The Government We Need talks with Code for America founder Jen Pahlka about how technology can be a force for civic change.
For those of you who identify as civic hackers and are unaffiliated with political, governmental or corporate constraints, you have the good fortune of not needing to adhere to bureaucratic, organizational rules that stunt open, immediate impact and innovation.
The U.S. Government Accountability Office released a report on the fiscal and administrative state of 18F and the U.S. Digital Service, both established to make federal government websites work better for users, and it appears the agency could use some help from the two on its own site, gao.gov.
Borrowing from Code for America’s Digital Front Door project, the federal government is riffing on the concept so that it can better assist those seeking government services.
This year’s Code for America Summit is September 30 to October 2 in Oakland, California, and friends of GovFresh get a 10 percent discount.
Government communications platform GovDelivery announced today it has acquired the civic engagement text messaging service Textizen to “promote citizen action, engagement, and behavior change.”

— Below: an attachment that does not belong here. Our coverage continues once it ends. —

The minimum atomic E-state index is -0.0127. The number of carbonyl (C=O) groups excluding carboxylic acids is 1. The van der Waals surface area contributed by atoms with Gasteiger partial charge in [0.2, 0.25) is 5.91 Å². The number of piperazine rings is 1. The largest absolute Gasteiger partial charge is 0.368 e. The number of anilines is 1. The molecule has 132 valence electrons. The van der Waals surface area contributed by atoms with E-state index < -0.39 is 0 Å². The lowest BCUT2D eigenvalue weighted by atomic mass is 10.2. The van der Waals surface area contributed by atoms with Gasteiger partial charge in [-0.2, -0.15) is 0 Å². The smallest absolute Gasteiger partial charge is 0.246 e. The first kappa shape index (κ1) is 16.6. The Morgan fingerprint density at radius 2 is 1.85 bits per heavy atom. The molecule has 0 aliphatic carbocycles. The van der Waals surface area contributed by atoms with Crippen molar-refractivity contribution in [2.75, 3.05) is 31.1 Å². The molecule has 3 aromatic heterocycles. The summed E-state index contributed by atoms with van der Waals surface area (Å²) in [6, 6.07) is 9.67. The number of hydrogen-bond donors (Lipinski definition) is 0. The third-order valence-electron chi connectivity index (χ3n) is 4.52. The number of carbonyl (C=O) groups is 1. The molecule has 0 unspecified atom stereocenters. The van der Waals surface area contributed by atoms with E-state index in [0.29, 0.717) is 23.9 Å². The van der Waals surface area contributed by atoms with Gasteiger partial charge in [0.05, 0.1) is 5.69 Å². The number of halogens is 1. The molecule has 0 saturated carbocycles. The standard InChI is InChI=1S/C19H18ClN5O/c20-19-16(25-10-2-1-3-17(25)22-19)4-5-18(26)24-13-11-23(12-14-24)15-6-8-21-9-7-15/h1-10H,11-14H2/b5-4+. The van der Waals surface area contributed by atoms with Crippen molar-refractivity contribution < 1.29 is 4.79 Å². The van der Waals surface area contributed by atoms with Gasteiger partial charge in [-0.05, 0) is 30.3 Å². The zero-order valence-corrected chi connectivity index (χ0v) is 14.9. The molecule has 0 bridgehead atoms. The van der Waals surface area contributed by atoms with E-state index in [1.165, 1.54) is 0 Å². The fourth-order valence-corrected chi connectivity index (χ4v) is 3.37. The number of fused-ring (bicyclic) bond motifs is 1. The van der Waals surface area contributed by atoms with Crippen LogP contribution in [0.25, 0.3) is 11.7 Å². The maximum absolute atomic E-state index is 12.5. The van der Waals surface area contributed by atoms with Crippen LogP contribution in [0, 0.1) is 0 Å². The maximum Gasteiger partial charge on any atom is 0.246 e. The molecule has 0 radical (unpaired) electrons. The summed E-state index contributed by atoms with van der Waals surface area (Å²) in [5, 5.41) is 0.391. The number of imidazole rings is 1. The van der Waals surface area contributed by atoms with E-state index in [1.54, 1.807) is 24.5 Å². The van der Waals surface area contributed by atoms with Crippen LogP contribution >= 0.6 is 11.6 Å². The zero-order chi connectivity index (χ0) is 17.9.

Code for America has opened up applications for its inaugural Code for America Technology Awards to honor “outstanding products and implementations of government technology.”
The Boston team will focus on connecting youth to summer jobs and the St. Louis team on making it easier to navigate the criminal justice system.
The 2015 National Day of Civic Hacking will be held on June 6. To date, more than 70 events around the world have been scheduled. The global hackathon, targeted to “urbanists, government staff, developers, designers, and activists,” is organized by Code for America and Second Muse.
Former Code for America Chief Program Officer Bob Sofman has joined procurement startup SmartProcure as government sector executive vice president.